A flight plan must be filed for each airline flight. This requires a lot of work, starting with the flight dispatchers for the airline you are flying on. They do all of the flight planning, will be flight tracking your flight, and be the point of contact within the respective airline operations for your pilots. The airline dispatcher is also responsible for the safety of your flight, besides the Captain. These days, almost all plans are computerized which makes the job somewhat easier. Yet, there are many variables that go into this plan and there is a constant balancing act among the variables. These include the origination, destination and enroute weather; scheduled flight time, route of flight, fuel required, weight of the aircraft, and any maintenance items that might have an operational impact.
The dispatcher must juggle all of these variables to optimize each flight in terms of safety, being on-time, and being most efficient in terms of fuel. The dispatcher will usually work up the flight plan and associated paperwork about 1.5 to 2 hours before your flight is scheduled to depart. There will also be an initial talk with the load planner to determine how many passengers are booked and if there is cargo to be taken. There are several sections of this plan including flight weights, times, and engine parameters, weather, runway analysis, Notams (Notice to Airman), altitude winds, and applicable aircraft placards (inop items, systems, etc.).
The Captain of your flight will then print or have printed this flight plan, it can be up to 30 pages long! While there are many sections to check on this flight plan, and each Captain is different, the following items are among the most important:
1) route of flight/time enroute(with fuel burn) - what route has the dispatcher planned for. Many times there is a standard company route that goes from your origination point to your destination. Or there can be several, however the route selected is, in the dispatcher's opinion, the optimum route in terms of weather, fuel burned, and winds. This requires looking at aeronautical charts, especially for an international flight. Obviously the best case scenario is the route that gets the flight on time to destination with the least fuel burned and avoiding bad weather and strong headwinds (which increase fuel burned and time enroute).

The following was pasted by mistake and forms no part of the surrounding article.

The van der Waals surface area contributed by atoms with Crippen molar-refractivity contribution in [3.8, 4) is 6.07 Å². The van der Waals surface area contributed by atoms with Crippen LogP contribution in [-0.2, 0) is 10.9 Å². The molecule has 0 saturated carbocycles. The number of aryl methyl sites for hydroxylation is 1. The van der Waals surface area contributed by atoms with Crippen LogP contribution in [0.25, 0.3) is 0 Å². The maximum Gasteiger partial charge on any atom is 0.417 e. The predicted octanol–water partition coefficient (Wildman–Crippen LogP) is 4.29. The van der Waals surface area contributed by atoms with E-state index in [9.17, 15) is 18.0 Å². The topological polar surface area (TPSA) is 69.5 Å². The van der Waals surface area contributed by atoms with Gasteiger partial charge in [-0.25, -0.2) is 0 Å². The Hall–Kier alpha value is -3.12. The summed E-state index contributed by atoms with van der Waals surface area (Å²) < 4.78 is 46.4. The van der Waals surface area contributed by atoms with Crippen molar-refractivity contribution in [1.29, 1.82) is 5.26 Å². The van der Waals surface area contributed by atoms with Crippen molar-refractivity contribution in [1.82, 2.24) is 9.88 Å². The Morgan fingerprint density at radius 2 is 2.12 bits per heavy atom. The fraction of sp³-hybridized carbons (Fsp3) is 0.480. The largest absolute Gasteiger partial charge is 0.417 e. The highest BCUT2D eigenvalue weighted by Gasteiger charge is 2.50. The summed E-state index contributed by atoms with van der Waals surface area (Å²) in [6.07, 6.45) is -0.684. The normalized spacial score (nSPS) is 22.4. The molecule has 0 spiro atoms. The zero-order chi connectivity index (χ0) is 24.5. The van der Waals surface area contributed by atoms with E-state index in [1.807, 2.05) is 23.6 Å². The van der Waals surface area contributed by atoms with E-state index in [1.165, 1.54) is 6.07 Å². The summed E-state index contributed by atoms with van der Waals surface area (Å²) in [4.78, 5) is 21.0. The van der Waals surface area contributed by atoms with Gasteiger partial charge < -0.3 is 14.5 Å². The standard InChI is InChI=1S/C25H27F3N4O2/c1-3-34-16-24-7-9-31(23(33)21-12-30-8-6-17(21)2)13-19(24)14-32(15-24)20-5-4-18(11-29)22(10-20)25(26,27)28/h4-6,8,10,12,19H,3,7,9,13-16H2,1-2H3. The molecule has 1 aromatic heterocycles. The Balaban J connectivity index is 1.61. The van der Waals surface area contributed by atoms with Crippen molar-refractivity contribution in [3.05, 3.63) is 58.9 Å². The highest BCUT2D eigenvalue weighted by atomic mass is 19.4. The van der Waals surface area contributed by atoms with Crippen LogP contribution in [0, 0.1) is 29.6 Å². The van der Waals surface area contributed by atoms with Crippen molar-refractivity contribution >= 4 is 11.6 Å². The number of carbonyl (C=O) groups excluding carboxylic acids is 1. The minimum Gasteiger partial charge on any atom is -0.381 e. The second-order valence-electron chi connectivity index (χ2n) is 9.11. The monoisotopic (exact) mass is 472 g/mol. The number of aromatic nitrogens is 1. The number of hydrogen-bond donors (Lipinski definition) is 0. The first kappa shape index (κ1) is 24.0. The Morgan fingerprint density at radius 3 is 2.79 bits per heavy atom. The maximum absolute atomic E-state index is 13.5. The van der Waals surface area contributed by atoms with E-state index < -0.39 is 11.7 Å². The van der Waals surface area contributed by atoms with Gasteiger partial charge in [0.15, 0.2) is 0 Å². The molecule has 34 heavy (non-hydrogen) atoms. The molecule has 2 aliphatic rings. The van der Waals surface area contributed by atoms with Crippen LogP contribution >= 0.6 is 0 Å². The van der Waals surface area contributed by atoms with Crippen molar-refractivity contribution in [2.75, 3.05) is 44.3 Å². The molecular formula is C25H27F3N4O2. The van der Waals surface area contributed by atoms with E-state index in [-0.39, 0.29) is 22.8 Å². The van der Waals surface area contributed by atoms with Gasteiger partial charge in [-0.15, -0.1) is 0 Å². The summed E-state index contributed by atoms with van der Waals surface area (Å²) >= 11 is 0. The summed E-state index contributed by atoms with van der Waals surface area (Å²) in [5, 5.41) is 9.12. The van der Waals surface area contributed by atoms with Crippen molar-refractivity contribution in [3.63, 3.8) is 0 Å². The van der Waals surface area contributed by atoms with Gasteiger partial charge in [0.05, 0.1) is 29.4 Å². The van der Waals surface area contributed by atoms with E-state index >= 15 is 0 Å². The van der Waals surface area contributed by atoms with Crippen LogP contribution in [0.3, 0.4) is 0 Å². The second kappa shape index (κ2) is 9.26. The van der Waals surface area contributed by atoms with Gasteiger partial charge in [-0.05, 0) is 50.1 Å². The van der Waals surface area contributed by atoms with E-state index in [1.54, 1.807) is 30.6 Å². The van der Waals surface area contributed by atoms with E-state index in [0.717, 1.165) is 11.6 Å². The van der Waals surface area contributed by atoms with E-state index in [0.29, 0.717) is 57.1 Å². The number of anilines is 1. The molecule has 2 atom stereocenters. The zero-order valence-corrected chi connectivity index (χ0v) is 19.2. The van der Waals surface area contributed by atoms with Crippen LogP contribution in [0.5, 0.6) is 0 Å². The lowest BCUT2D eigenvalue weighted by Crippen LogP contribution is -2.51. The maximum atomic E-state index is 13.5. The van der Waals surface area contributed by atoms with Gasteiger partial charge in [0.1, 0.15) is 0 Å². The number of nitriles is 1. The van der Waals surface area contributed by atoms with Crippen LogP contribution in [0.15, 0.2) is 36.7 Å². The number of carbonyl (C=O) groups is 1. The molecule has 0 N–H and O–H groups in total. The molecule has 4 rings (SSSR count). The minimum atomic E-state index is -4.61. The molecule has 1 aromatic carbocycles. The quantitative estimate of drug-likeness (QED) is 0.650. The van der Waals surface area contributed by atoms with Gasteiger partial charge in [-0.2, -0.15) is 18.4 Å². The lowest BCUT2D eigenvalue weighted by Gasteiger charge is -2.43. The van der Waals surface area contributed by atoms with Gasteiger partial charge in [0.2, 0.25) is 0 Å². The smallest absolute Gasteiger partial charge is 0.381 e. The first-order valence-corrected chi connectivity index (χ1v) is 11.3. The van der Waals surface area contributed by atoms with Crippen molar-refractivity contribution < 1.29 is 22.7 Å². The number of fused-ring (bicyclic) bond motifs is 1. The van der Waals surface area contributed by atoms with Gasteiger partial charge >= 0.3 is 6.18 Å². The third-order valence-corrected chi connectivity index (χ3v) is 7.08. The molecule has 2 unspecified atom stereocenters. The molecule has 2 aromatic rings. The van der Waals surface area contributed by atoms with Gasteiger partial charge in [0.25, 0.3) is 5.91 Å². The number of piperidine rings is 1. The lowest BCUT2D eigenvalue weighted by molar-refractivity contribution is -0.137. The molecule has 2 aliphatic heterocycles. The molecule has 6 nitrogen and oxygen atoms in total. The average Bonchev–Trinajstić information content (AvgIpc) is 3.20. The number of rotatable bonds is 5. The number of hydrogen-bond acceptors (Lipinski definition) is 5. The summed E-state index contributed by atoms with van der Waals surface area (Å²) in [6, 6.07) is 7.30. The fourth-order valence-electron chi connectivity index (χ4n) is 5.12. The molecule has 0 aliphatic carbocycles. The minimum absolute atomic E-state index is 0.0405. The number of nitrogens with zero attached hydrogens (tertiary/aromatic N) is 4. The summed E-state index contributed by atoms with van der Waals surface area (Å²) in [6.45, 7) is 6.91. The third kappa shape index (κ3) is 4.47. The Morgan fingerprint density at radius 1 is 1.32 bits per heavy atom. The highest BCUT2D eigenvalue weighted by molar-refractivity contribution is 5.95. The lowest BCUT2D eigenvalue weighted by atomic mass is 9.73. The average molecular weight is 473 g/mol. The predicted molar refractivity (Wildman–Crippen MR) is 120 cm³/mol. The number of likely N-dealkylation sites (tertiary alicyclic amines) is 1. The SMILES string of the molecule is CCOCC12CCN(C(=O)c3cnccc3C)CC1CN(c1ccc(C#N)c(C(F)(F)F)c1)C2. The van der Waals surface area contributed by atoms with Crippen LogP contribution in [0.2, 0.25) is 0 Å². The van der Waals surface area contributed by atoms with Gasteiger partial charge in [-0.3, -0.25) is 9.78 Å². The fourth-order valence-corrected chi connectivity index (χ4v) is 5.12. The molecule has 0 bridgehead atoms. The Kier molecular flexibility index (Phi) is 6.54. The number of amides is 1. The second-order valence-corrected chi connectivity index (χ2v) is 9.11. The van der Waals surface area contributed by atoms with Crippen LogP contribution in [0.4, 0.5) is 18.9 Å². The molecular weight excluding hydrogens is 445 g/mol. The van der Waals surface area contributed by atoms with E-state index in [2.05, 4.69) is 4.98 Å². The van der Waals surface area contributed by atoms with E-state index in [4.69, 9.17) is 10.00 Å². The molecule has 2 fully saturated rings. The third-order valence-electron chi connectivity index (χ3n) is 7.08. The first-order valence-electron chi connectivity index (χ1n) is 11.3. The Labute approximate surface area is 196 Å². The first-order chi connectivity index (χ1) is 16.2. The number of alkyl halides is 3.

2) weather- what is the weather where you are now, enroute weather, and destination weather? If the weather is not too good at your destination, an alternate airport must be listed and the corresponding fuel must be added to be able to get to that airport. If there is a chance of enroute thunderstorms then that must be taken into account. Enroute weather also includes the chances of reported turbulence at altitude and possible mountain wave activity if flying over mountainous terrain.
3) fuel over destination (and alternate if applicable) - what is the estimate fuel that the dipatcher has you arriving over destination with? Does it take into account all the forecast weather factors? And based on experience, can you expect delays and slowing on arrival, thus burning more fuel? Burn fuel enroute is predicated on the flight level and winds expected at your altitude. Generally, jet engines burn less fuel at higher altitudes, with the wind playing a big variable. Obviously, on a long flight, fuel and weight is more critical then a short flight. For example, we were flight planned to fly at 37,000 feet [FL(Flight Level) 370] and land at destination with 6000 (6.0) pounds of fuel. However, as the flight progressed strong turbulence was reported and encountered at our altitude and higher. For safety reasons and a smoother ride we might descend to 31,000 feet (FL 310). Now that we are flying at an altitude 6,000 feet below our projected altitude (especially for a length of time), we will be burning more fuel and thus decreasing the amount of fuel over destination. In essence, you must be very careful that, especially on a long flight, that you are not boxed in a corner. If your preflighted fuel over destination was not much above the recommended minimum fuel for that aircraft to begin with, and predicated on a high altitude for fuel burn, then it could start to get worrisome! All aircraft have recommended minimum landing fuel weights. These are a compilation of weights from the aircraft manufacturer and that airline's policy. Also, while most all Captains follow these guidelines, they might have more conservative weight from their experiences on the aircraft and arriving at your destination.
4) takeoff and landing weights - predicted weights must be within aircraft limitations. For takeoff, the aircraft's structural takeoff weight limitation or runway in use maximum weight cannot be exceeded (more on this in a later section!). For landing, the same parameters apply.
Finally, the Captain signs the Dispatch Release (electronically or written). This means he agrees with the filed flight plan and signs and accepts responsibility for the flight.